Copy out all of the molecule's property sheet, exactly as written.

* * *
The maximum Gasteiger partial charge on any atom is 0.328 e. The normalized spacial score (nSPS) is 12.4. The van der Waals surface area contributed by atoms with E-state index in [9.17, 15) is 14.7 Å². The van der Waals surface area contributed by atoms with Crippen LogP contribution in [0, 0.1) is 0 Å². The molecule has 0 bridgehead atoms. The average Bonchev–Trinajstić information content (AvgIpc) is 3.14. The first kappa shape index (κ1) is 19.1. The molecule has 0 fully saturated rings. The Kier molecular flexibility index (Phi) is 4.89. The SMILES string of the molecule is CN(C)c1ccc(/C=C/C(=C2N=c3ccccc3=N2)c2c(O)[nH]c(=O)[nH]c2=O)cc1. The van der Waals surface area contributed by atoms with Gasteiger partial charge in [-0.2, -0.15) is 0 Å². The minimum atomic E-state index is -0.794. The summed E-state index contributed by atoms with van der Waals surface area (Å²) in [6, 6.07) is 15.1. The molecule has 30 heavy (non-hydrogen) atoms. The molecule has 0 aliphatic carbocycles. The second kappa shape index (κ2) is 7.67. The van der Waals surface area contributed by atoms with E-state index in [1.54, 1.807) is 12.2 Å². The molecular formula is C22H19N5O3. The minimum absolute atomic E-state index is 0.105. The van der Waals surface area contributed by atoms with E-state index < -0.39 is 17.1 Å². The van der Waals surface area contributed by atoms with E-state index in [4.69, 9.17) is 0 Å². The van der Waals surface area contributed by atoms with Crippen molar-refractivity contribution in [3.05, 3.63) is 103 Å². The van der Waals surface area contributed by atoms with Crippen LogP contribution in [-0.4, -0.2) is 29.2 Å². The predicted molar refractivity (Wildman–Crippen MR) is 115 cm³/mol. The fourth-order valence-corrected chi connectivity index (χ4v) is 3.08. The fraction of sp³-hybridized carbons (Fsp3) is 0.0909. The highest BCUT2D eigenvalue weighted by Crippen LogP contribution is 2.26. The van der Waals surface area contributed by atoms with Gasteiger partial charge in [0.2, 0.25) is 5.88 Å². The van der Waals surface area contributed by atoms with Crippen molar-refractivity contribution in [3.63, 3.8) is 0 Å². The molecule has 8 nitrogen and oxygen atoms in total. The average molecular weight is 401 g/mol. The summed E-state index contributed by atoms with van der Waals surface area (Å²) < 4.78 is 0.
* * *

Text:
The maximum Gasteiger partial charge on any atom is 0.328 e. The normalized spacial score (nSPS) is 12.4. The van der Waals surface area contributed by atoms with E-state index in [9.17, 15) is 14.7 Å². The van der Waals surface area contributed by atoms with Crippen LogP contribution in [0, 0.1) is 0 Å². The molecule has 0 bridgehead atoms. The average Bonchev–Trinajstić information content (AvgIpc) is 3.14. The first kappa shape index (κ1) is 19.1. The molecule has 0 fully saturated rings. The Kier molecular flexibility index (Phi) is 4.89. The SMILES string of the molecule is CN(C)c1ccc(/C=C/C(=C2N=c3ccccc3=N2)c2c(O)[nH]c(=O)[nH]c2=O)cc1. The van der Waals surface area contributed by atoms with Gasteiger partial charge in [-0.2, -0.15) is 0 Å². The minimum atomic E-state index is -0.794. The summed E-state index contributed by atoms with van der Waals surface area (Å²) in [6, 6.07) is 15.1. The molecule has 30 heavy (non-hydrogen) atoms. The molecule has 0 aliphatic carbocycles. The second kappa shape index (κ2) is 7.67. The van der Waals surface area contributed by atoms with E-state index in [1.54, 1.807) is 12.2 Å². The molecular formula is C22H19N5O3. The minimum absolute atomic E-state index is 0.105. The van der Waals surface area contributed by atoms with E-state index < -0.39 is 17.1 Å². The van der Waals surface area contributed by atoms with E-state index in [4.69, 9.17) is 0 Å². The van der Waals surface area contributed by atoms with Crippen molar-refractivity contribution in [3.05, 3.63) is 103 Å². The van der Waals surface area contributed by atoms with Crippen LogP contribution in [-0.4, -0.2) is 29.2 Å². The predicted molar refractivity (Wildman–Crippen MR) is 115 cm³/mol. The fourth-order valence-corrected chi connectivity index (χ4v) is 3.08. The fraction of sp³-hybridized carbons (Fsp3) is 0.0909. The highest BCUT2D eigenvalue weighted by Crippen LogP contribution is 2.26. The van der Waals surface area contributed by atoms with Gasteiger partial charge in [0.2, 0.25) is 5.88 Å². The van der Waals surface area contributed by atoms with Crippen molar-refractivity contribution in [3.63, 3.8) is 0 Å². The molecule has 8 nitrogen and oxygen atoms in total. The average molecular weight is 401 g/mol. The summed E-state index contributed by atoms with van der Waals surface area (Å²) < 4.78 is 0.